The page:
The nice thing is that all the heavy work is offloaded to the browser, while still keeping the password secure!

The one drawback that I can think of is that this is not enforced by the back-end. If the front-end (especially a third party one) does not do proper memory-hard hashing, passwords might become exposed.

A positive side effect is that the back-end never sees raw passwords. It can be a good mitigation for inadvertently leaking information in the logs. Leaking the intermediate hash still allows an attacker to authenticate as a user, but they are not able to get their raw password and compromise the user’s accounts on other websites.


A priori, client-side hashing is a terrible idea from the point of view of security. However, looking more closely at it, it looks like it can actually make sense. But we should still use hashing on the server to avoid any risk of leaking credentials.

  1. Note that, without the iterated hashing, it would take just 2 minutes with dedicated hardware. So that’s still better than not doing it. ↩︎
  2. scrypt came first, and is pretty good as well ↩︎
  3. There is also salting, but that’s orthogonal to this discussion ↩︎

Strongly Typed Web Apps

I Am Old

I like software to be correct. I know. Controversial, right? But as I have gained experience tinkering with various technologies, and building hobby project after hobby project, with some professional projects in-between, I have come to realize that I do not want to just pray and hope. I want to know that my programs work. And I do not want to spend 99 % of my time manually testing them.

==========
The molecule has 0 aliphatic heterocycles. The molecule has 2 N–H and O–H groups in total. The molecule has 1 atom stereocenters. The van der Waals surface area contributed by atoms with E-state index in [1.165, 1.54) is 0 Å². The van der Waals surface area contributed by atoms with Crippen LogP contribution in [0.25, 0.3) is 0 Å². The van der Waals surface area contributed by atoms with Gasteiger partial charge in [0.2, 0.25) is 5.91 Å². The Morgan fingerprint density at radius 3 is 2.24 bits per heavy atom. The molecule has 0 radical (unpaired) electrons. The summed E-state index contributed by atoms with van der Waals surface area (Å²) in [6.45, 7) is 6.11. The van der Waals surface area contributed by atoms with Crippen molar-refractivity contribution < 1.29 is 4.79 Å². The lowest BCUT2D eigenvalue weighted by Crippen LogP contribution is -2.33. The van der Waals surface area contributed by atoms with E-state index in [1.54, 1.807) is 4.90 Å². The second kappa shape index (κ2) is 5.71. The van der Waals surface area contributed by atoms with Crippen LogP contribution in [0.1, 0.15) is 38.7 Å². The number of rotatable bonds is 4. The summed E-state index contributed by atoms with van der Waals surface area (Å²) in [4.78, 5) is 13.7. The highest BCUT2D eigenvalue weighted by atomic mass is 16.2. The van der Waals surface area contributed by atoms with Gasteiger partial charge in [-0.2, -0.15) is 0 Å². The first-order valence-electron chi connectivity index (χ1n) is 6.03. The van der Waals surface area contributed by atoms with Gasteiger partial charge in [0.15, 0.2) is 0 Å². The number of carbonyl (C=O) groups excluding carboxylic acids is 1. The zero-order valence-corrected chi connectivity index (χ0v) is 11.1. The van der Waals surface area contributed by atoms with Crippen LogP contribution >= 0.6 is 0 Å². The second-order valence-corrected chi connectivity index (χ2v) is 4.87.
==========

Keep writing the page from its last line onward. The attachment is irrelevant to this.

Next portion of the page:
When I first encountered Python, coming from a QBasic, C and C++ background, it was a bliss not having to declare types manually. Instead of wasting time writing boilerplate, I could actually make my programs do what I wanted them to do.

But, as my projects grew more ambitious, I had to become stricter and stricter to make sure I found bugs as early as possible. So wrote tests, I set up linters, wrote tests, added back typing through type annotations, and wrote tests.

Type annotations get a bad rap, but they are actually useful, unlike C types.

In C, types are mostly about memory layout, and not so much about correctness. When it comes to semantics, a char is an int, a short is an int, and an int could be a long, or a float. Also, an int could be a short1. And of course, you can add strings to arrays, pointers to integers, and floating point values to enumerations. Because, in the end, it’s all the same to C2.

With type annotations, you start to get the point that functional aficionados have been trying to make since forever. “Yeah, that value could be None, so you need to check for that before you use it. By the way, you’re evaluating the addition between a hash table and a list; don’t.” Thanks, compiler3.

And when you start thinking like that, you might want to say: “Okay, this variable holds euros. I really do not want to add it to kilowatts.”. That’s when you know it’s too late. But now you have implemented a full-fledged system for dimensional analysis in your type system. And it is glorious. You have forgotten what it was meant for, though.